Montreal is a great place to visit. This bilingual city has a lot to offer: old world charm, a real culture hub, green spaces and great food. You can easily spend a whole week in this city to discover everything it has to offer. But if you’re only planning one weekend in Montreal, we’ll help you find the city’s iconic landmarks and some hidden gems you wouldn’t necessarily know about from the conventional travel books.
What to visit in Montreal?
Depending on what you’re after (historical monuments, restaurants, shopping), you can focus on some of the best neighborhoods in Montreal. Mount Royal, The Plateau, The Mile End, Downtown and Old Montreal are a must-see!
What to do on the Mount Royal?
This is a classic thing to do for a weekend in Montreal, but you won’t regret it. The Mount Royal consists of three peaks: Colline de la Croix, Tiohtià:ke Otsira’kéhne (Mohawk for “the place of the big fire”) and the Westmount summit. It’s not a huge mountain so you can easily walk it even if you’re wearing sandals. Pretty much every major city in the world has at least one big green space to escape from the busy city. There are various ways to get there, you can get there from Outremont, Westmount, Downtown and Le Plateau. Once you find a path, just stroll through the tree-filled paths up to the lookout for a gorgeous view of the city. Try to walk on a nice day so you can see across the St Lawrence River. If you’re really motivated (or still out after a night out of partying), get there for the sunrise for a serene wake up. You can then walk down and go to Beaver Lake to soak up some sun near the artificial basin. You can bring a picnic, barbecue your food (in the summertime they have grills). From there you can easily go to the Saint-Joseph’s Oratory or more towards Saint-Laurent street or Le Plateau!
What to do in The Plateau & The Mile End?
These two neighborhoods are more artsy, laid-back and less commercial than other Montreal areas.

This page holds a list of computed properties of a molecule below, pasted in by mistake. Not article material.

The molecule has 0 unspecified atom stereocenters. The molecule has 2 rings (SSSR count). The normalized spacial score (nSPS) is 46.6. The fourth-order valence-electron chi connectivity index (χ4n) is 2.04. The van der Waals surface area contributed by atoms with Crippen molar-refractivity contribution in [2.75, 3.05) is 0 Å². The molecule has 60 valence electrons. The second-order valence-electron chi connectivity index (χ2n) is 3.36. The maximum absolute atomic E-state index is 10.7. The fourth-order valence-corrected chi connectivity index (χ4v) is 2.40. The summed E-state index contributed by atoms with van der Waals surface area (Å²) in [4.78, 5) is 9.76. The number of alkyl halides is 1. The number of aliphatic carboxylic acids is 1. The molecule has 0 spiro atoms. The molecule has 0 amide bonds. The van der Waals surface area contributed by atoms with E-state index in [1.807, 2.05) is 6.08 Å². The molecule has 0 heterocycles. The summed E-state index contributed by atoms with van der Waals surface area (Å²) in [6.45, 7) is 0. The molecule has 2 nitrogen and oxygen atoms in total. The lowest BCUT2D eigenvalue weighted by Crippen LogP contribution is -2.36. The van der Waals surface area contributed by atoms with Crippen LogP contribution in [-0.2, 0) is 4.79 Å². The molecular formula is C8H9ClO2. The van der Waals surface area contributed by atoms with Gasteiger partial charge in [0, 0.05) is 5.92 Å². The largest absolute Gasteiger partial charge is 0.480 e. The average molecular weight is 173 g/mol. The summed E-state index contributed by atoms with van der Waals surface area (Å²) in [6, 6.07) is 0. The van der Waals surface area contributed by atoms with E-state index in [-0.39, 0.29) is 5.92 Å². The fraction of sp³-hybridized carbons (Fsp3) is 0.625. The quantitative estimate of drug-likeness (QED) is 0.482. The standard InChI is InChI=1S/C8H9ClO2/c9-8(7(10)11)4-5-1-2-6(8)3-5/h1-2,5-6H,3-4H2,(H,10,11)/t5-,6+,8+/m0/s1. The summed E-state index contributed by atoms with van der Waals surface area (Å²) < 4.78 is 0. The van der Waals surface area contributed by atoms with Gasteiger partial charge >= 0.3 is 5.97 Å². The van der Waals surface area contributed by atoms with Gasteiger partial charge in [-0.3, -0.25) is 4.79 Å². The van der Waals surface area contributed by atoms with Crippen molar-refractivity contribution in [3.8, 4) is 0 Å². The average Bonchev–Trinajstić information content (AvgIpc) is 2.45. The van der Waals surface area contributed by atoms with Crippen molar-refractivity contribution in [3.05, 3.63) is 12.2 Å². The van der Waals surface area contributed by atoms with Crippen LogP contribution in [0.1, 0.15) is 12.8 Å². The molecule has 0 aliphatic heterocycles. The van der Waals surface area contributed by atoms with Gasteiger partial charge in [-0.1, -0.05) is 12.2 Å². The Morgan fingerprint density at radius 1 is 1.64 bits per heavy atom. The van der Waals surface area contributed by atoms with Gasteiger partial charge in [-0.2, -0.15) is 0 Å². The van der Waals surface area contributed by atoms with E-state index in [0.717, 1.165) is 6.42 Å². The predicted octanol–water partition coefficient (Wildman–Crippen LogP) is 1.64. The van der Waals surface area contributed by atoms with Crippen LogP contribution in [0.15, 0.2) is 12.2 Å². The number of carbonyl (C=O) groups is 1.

Le Plateau is usually bordered by Park Avenue, Hutchinson and University street (to the west), Sherbrooke Street (to the south), the Canadian Pacific railway tracks to the north-east. The borough is known for its bohemian reputation and beautiful architecture. Walk down streets like the Mont-Royal Avenue, Rachel Street, and St-Denis (between Sherbrooke and Laurier) which all have great restaurants and boutiques.
Where to eat in Le Plateau?
- L’Avenue (eggs benedict heaven with Instagram worthy bathrooms);
- Ma Poule Mouillée (Portuguese chicken lunch spot);
- La Fontaine Park (gorgeous park for a picnic);
- The Lab bar (inventive and artisanal cocktails in an intimate setting);
- Au Pied de Cochon (high-end restaurant, one of Montreal’s best!);
- Névé coffee shop (third wave coffee shop with pastries and small snacks);
- Hof Kelsten (delicious bakery with fresh breads and pastries);
- Billie Boutique (trendy clothes);
- Tri Express (fresh sushi);
- Rhubarbe pastries shop (tasty pastries with a French flare).
The Mile End
The Mile End has some very multicultural roots and has now become one of the coolest and artsy neighbourhoods in the city. Most of the shops and restaurants are found on Saint-Laurent Boulevard, Fairmount Avenue, St-Viateur Street and Bernard Street.
Where to eat in the Mile End?
- Typical Jewish Deli lunch spot at Wilensky’s;
- Fairmount Bagels & St-Viateur Bagels (taste both to see which you prefer!);
- Butterblume (delicious and fresh brunch and lunch spot);
- Guillaume bakery (fresh sweet and savoury breads and pastries);
- Café Olympico (old-school Italian coffee spot with excellent lattes and espressos);
- Waverly bar (low key spot for late night drinks);
Where to shop in the Mile End?
- Frank & Oak (cool clothing store for men and women);
- Annex Vintage (vintage clothing with quirky accessories);